- information on your registered residence – with the dates i.e., the exact period when you were registered as a resident in the Netherlands;
- income earned in the previous year – i.e. an annual statement of income from a Dutch employer (called jaaropgaaf or jaaropgave) or, if you don’t have one, payslips or alimony received from your partner;
- a list of savings and investments – i.e. an annual report, including bank account balances, for the previous year, the same report for your children’s savings and accounts, information on assets held not only in the Netherlands but also abroad, as well as an annual report with investment balances;
- real estate – i.e. the value of your flat, an annual report with mortgage balances, if the flat was bought and sold, as well as financial settlements from the notary;
- deductions – in this case, you need proof of payment and you can deduct donations made to a specific organisation, healthcare costs that weren’t reimbursed by the insurer, alimony paid to your partner, as well as tuition costs – if, however, you aren’t entitled to a student grant;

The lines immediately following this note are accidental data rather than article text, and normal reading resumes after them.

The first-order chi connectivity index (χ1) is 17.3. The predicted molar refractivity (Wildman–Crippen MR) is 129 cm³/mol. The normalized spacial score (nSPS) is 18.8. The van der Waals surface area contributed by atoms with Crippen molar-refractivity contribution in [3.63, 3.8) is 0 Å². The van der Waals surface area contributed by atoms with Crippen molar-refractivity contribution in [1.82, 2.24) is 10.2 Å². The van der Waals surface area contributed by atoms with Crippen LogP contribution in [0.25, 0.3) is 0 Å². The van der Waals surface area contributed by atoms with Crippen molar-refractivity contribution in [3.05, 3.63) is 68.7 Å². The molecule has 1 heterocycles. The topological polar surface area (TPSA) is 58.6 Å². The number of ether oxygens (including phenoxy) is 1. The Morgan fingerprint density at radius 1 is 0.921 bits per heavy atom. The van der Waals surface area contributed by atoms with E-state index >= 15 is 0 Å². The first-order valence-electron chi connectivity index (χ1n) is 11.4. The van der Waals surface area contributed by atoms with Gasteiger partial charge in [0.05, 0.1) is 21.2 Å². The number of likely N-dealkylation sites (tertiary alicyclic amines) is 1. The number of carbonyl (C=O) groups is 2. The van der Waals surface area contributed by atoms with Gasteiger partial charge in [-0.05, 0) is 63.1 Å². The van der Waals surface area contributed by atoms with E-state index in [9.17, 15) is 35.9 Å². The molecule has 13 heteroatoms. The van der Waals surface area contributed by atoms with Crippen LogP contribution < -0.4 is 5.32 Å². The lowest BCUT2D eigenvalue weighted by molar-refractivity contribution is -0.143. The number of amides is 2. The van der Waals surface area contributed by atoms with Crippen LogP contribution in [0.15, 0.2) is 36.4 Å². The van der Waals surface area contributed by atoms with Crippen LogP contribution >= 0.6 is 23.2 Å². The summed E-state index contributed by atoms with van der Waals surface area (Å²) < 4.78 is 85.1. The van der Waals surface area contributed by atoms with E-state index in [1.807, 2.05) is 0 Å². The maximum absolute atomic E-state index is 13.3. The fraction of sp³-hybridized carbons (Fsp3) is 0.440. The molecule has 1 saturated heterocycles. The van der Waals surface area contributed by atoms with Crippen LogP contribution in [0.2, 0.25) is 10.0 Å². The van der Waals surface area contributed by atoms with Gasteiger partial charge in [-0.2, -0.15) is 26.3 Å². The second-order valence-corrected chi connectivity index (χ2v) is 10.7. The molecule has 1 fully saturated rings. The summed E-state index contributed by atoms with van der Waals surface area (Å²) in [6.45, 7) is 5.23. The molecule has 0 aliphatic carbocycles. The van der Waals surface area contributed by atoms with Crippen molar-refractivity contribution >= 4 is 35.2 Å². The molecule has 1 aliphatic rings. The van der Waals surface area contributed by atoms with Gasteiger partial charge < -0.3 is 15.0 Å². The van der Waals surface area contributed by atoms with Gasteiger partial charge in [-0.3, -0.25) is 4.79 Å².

- other information – i.e. loans and debts, disability pension contributions, disability insurance, or dividends.
What is the penalty for failing to submit a tax return in the Netherlands?
If you ignore the Aangiftebrief summons, you receive, you have to take into account that Belastingdienst can impose on you a high financial penalty, ranging from 385 EUR to as much as 5,514 EUR. All you have to do to avoid paying it is submit your tax return in the Netherlands on time. If you fail to do it, the tax authority will send you a reminder, known as Herinnering, after a few weeks. If there is still no response on your part, you will find a final summons, called Aanmaning, in your mailbox. From the moment you receive it, you have 10 days to fill out the tax return form. If you fail to do so this time, too, a penalty will be imposed on you by the local tax office and administrative proceedings will be initiated against you.